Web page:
Churches to shore up homeless during cold winter nightsFARGO — A program established last year is expanding to shelter more homeless men, women and children in community churches during the coldest winter months.
By: Ryan Johnson, Forum Communications
FARGO — A program established last year is expanding to shelter more homeless men, women and children in community churches during the coldest winter months.
But the FM Sheltering Churches Project is just a “Band-Aid” serving as a temporary way of dealing with the growing problem here, said Laurie Baker, executive director of the FM Coalition for Homeless Persons.
“This is a short-term solution,” she said. “It’s not even a solution, exactly. It’s some other word I don’t have at the moment. But what permanent solutions involve is community will to address the conditions of poverty and disability that we have in our community.”
Coordinator Sue Koesterman, pastor at Elim Lutheran Church in Fargo and chairwoman for Central Cities Ministry, said faith leaders got together last year to help meet the “tremendous need” at the five local emergency shelters, which together have room for about 330 people each night.
“What came out of that was sort of an organic movement that became known as the FM Sheltering Churches Project,” she said.
Nine churches rotated shifts last winter to serve as overflow emergency shelters from Jan. 1 to March 31, providing the equivalent of 1,418 nights of shelter.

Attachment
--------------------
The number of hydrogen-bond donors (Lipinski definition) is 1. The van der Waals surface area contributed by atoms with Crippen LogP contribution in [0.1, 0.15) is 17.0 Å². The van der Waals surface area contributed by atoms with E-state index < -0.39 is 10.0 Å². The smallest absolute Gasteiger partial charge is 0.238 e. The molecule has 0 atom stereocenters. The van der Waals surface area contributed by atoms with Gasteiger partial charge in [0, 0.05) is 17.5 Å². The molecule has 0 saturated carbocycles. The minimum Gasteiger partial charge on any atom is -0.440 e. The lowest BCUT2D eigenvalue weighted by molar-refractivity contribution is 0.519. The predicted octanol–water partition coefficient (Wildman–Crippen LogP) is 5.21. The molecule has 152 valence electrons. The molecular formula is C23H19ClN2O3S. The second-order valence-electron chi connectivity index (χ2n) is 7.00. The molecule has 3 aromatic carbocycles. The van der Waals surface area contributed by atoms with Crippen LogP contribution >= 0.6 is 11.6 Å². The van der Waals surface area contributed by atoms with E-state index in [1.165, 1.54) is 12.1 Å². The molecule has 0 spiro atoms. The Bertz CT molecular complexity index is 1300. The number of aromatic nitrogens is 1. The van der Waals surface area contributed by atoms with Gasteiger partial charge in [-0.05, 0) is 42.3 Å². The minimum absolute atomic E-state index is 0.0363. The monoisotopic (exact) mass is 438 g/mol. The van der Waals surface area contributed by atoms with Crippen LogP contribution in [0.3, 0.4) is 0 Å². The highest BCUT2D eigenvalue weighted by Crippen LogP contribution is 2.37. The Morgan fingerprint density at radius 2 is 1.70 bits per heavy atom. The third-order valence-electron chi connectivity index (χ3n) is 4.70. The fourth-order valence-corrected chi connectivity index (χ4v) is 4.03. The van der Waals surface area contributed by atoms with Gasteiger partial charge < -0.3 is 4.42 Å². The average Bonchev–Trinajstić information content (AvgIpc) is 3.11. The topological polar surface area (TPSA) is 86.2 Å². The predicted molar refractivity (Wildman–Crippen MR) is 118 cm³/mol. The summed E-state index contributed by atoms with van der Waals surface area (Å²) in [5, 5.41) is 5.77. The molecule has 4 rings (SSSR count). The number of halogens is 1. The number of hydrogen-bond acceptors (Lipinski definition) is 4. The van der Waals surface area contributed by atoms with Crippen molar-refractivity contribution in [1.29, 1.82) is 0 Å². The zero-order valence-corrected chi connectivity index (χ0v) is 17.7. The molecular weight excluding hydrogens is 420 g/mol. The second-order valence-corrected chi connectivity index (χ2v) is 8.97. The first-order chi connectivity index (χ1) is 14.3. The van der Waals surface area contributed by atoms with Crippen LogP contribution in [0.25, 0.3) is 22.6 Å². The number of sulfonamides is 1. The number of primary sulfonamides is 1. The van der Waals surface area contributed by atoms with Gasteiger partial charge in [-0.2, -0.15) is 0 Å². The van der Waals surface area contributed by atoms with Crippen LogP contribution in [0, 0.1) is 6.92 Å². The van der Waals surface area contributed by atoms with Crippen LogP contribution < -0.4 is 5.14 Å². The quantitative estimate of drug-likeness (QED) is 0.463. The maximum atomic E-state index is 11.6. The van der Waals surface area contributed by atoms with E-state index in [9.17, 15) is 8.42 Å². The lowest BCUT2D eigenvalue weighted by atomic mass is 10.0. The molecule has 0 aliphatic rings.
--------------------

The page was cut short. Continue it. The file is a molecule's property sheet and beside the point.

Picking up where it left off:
There’s an even greater need now, said Rob Swiers, assistant director of the New Life Center shelter in Fargo that has served homeless men since 1907.
He said his agency has never seen demand as high as it is now.
During August, September and October, the New Life Center’s 70 emergency shelter beds were full enough times that 128 requests to spend the night had to be denied. That number grew during the first 28 nights of November as the weather turned colder, with 113 requests denied so far this month, Swiers said.
Jane Alexander, executive director of Churches United for the Homeless in Moorhead, said her shelter also has been “overwhelmed” with requests to stay since it shifted its focus last spring and became a safety net for homeless families and women.
She said the church-organized project is a sign the community is committed to doing the right thing.
“It’s a public health crisis to not have a place to sleep at night, and it’s an ethical dilemma when society cannot take care of its own,” she said.
Koesterman said the project will begin offering overflow shelter at 13 churches on Sunday, and hundreds of volunteers and organizers will keep up the work through the end of March. She said the effort ultimately is a “faith-based imperative” for everyone involved.
“We feel this imperative to love our neighbor in tangible ways, and one of the most tangible ways to do that is to provide shelter and warmth and hospitality,” she said.
To volunteer, call FirstLink at 211 or visit www.myfirstlink.org or www.fmhomeless.org.
Organizers also are asking for donations of toilet paper, coffee and nonperishable foods that can be dropped off at First Lutheran Church, 619 Broadway. Checks can be made to the FM Coalition for Homeless Persons with “FM Sheltering Churches” in the memo line.